An ancestor's watch may help you turn back the clock to see what life was like when it was still ticking.
Sometimes it's the little things our ancestors left behind that tell us something personal about them. My grandmother raised five children and all that's left are a few things that were important to her—a cookbook with her handwritten notations, a set of ceramic bowls and her watch. Since she died when I was a baby, the artifacts and family stories have provided me with a sense of knowing her. I can imagine her using the bowls and her cookbook to create some of the recipes my family still makes today, but it's her watch that tells me a story of her life before marriage and children.
What can you learn about an ancestor from one piece of her life? More than you think. Family heirlooms can help fill in the details of your ancestors' lives—that's what makes them "attic treasures."
By today's standards, a watch is an ordinary accessory. Most people own more than one and wear them as a coordinating piece of an outfit. But to previous generations, a watch was a treasured possession.
Pocket watches like the one my grandmother owned signified maturity and status. Women wore them hung from small chains and kept them in waistband pockets or pinned to their dress bodices, as my grandmother did. Two family photographs show her wearing the watch. In one, her sister Rose is wearing an identical timepiece. The other (above) is her wedding portrait.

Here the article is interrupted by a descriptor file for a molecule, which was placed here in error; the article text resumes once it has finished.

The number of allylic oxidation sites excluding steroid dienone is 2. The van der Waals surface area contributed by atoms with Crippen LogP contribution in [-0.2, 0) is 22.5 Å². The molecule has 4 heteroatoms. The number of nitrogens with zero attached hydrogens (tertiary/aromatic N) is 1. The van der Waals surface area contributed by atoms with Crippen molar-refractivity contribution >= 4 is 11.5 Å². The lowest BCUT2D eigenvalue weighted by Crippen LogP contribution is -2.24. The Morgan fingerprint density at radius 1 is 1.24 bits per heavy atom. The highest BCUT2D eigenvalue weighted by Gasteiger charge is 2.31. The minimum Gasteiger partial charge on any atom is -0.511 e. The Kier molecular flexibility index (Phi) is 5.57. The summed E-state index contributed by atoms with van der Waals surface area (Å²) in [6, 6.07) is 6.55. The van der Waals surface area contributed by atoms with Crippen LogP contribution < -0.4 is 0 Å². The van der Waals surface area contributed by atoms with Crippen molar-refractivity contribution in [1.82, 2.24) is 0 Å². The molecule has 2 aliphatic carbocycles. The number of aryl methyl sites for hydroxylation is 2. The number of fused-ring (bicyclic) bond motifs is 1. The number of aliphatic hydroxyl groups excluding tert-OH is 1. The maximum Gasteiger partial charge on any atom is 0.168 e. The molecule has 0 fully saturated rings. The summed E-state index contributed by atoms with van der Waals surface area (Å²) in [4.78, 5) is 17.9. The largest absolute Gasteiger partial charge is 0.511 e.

As young women, the sisters worked in the cotton mills in Pawtucket, RI, to contribute to the family income. The watches may have been given as gifts, but it's more likely they bought identical watches with their earnings. While watches could be purchased by mail, women also could visit a local jeweler to select the mechanism and the case to create a personalized watch. My grandmother had her initials engraved on the exterior of the watch.
Gently removing the watch mechanism from its case reveals a serial number. Generally, the manufacturer's name appears either on the face of the watch or on the mechanism. The Hampden Watch Company manufactured this watch in 1910, a year it made 2 million watches in various styles.
When you look for genealogical treasures in your attic, be sure to research the history behind the item so that you can better understand when it was popular and to whom it belonged. Read Katherine Sturdevant's Bringing Your Family History to Life through Social History (Betterway Books) to learn more about the types of items that have genealogical significance.
When you start to delve for data, don't forget to examine each artifact with these questions in mind:
- Are there any stories associated with it?
- Are there any photographs that include the object?
- What technical data is available in collectors guides and historical sources?
- What's the origin of the item, such as who owned it?
Learn more about a watch in your collection at www.oldwatch.com and in Alan Smith's Clocks & Watches (Connoisseur, out of print), which provides an overview of the history of watches with illustrations.
There isn't much left of my grandmother's watch today. The glass covering and parts of the hands are missing. She wore it until one of her sons damaged it with a hammer when he was a toddler. It was a valuable part of her life, a symbol of her financial achievement and a leftover from her life before she met my grandfather. I can imagine her looking at it and reflecting on her young adult life. When she died, the watch became the property of her youngest daughter who looks to it as a visual reminder of her mother. There are an awful lot of memories in one broken watch, worth more than any antique appraiser could estimate.